Kip is a former Irish folk musician, and he and his wife honeymooned in Scotland. So it was no surprise that they chose to use the Gaelic spelling of Kaylee: Céilidh.

The name means a party or joyful gathering. And this sweet dog has become the life of the party; she even befriended the household cat.

“They got along famously, Kip says. “It was a beautiful thing to watch.”

The dog-shaped hole

Back in 2011, Kip was inspired to fill what he describes as “a dog-shaped hole” in his life. The retired veteran longed to have the special brand of love that only a companion pet can provide.

Céilidh has done all that and more. And she has been the most faithful of friends for more than eight years.

“The thing I love most about Céilidh is her unfailing devotion to my wife and me,” he says.

After eight years adopted pup leaves "dog-shaped hole" in her veteran's heart

It is unquestionably a good thing to give a dog or cat in need a loving home. Adopted pets repay their saviors many times over with their unconditional love.

Pets for Patriots makes it easier and more affordable for veterans to adopt companion dogs and cats.

We offer access to savings on lifetime veterinary care, discounts on pet related essentials, and our shelter partners often reduce fees or provide other adoption incentives.

When it came time for Kip to fill that dog-shaped hole eight years ago he knew that he would adopt – not shop.

“I found out about Pets for Patriots,” Kip recalls, “and was amazed at he discounts they offered and their policy of promoting the adoption of ‘hard to place’ pets.”

The retired veteran is an advocate for pet adoption. Kip believes other veterans should consider finding their new best friend through our program.

“Do it!” he says enthusiastically. “There is a dog or cat out there that needs you as much as you need them.”

When the party is over

In August, 2019 life took a sudden and sad turn.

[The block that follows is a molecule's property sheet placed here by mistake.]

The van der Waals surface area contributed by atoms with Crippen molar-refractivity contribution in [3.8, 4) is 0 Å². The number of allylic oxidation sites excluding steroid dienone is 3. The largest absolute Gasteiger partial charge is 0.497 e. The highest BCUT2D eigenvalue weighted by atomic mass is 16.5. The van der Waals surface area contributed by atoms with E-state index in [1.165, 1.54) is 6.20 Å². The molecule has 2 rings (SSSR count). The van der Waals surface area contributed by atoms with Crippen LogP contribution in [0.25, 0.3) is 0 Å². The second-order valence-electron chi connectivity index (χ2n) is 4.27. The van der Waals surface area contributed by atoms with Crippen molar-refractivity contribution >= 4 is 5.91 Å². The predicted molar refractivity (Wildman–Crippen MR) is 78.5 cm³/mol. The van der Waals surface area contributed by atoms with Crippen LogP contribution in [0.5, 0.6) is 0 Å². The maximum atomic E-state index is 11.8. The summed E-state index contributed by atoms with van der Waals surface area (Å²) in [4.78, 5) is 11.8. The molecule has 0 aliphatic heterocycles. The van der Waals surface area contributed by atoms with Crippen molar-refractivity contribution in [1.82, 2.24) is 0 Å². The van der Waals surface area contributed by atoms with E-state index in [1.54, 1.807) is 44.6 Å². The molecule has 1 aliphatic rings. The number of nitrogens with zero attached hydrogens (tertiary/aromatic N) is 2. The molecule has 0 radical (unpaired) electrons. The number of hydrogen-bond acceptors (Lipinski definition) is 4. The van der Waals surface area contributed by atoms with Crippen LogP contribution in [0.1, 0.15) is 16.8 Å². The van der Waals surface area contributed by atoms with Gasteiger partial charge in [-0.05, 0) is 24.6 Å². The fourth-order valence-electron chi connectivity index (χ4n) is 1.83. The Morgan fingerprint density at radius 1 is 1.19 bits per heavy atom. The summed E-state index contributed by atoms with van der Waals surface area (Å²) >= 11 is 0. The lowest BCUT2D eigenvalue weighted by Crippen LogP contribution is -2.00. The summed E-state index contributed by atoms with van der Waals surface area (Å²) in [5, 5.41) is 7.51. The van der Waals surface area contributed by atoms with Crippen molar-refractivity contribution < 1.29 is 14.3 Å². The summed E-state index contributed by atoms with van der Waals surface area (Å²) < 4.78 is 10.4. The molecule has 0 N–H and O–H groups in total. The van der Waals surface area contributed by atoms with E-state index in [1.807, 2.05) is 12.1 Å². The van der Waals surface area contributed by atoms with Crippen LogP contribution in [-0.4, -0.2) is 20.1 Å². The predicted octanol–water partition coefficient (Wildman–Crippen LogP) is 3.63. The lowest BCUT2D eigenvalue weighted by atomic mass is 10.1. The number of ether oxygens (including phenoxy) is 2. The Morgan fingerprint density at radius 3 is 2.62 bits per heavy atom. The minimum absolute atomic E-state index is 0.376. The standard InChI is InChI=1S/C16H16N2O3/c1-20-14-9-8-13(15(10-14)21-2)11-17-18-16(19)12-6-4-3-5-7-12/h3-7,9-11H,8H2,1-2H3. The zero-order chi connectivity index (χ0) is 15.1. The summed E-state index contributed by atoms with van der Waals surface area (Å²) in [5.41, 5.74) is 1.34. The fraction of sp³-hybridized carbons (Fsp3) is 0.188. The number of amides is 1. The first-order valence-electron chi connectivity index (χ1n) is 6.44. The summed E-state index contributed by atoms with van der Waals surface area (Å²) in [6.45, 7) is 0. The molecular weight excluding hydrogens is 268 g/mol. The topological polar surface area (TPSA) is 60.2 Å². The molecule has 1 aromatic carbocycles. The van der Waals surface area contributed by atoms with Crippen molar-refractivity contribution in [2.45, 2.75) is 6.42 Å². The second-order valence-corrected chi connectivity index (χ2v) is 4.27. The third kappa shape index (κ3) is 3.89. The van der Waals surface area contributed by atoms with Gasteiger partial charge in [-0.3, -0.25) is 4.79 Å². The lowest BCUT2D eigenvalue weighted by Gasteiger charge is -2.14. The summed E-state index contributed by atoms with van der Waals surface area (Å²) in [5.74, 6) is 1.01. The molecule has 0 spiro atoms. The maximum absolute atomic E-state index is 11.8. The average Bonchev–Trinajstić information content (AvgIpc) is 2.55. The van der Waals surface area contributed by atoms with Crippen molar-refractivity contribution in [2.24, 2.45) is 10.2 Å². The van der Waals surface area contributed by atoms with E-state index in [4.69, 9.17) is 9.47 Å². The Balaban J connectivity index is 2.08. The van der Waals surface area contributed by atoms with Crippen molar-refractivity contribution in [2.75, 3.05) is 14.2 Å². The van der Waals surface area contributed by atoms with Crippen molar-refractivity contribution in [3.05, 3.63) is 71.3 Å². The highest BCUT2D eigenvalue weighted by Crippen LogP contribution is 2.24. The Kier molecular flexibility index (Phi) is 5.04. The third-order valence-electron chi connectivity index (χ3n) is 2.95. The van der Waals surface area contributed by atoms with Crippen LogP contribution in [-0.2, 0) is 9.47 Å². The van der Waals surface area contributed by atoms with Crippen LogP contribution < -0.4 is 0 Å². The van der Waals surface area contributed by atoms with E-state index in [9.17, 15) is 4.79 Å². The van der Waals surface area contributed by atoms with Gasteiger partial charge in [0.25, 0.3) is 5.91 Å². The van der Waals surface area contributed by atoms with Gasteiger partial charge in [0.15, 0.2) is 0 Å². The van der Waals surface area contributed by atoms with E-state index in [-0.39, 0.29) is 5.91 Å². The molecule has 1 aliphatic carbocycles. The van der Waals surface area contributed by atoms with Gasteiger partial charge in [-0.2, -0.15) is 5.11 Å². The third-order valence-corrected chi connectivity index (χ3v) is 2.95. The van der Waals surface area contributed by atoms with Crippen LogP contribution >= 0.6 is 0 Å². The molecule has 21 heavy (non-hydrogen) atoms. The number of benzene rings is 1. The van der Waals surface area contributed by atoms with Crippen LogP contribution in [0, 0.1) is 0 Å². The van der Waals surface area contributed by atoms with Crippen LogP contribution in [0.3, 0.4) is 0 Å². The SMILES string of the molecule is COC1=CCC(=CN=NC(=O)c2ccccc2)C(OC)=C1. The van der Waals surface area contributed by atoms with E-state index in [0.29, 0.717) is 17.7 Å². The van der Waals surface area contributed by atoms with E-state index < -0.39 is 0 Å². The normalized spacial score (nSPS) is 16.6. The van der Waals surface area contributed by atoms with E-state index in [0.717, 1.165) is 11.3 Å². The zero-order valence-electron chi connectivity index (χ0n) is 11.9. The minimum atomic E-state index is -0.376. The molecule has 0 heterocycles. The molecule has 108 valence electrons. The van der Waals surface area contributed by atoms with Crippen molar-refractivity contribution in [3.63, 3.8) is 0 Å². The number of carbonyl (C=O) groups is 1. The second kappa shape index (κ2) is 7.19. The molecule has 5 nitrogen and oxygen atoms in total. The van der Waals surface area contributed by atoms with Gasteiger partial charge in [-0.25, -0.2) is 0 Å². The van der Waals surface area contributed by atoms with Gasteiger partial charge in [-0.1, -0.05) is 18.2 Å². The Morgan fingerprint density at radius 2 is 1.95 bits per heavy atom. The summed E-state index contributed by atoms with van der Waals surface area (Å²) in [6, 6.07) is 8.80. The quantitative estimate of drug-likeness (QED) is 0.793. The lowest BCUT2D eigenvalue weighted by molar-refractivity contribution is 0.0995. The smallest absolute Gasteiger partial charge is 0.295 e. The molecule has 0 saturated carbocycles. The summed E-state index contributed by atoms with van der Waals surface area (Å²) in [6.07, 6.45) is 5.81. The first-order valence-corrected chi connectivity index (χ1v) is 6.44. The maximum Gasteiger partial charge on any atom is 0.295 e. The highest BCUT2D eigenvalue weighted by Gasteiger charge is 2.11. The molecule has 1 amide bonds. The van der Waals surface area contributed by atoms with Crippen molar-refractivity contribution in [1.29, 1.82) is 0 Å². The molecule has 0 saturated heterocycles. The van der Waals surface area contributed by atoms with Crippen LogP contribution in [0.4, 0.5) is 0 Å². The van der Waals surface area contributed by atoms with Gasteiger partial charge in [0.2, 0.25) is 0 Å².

Céilidh developed a limp that caused her to drag the toes of her left hind food. It progressed until she was unable to move her foot at all.

Kip took his beloved pup to her regular veterinarian. They consulted a veterinary osteopath and a specialist at a nearby university veterinary emergency hospital as well.

“It was determined that she had a fast moving neurological condition that was untreatable,” Kip shares. “This condition moved so fast that within the span of one week, she went from limping on three legs to having no movement below the waist.”

After eight years adopted pup leaves "dog-shaped hole" in her veteran's heart

Still, Céilidh was one of the lucky shelter animals. She experienced the loving embrace of a family who adored her as much as she did them. But all the love in the world could not save her from the ravages of her illness.

“It is with the heaviest of hearts that I report on Céilidh’s passing,” Kip shares. 

Kip and Céilidh have been part of our Pets for Patriots family since 2011. And whenever he is ready we will help him fill the dog-shaped hole that Céilidh left in his heart.


  1. Christine E

    I am so sorry for your loss. I can see Ceilidh was a beautiful, sweet dog that gave you a lot of love. Please take comfort in knowing that you gave her a wonderful life, which she probably wouldn’t have had otherwise. You showed her kindness and love. A beautiful story.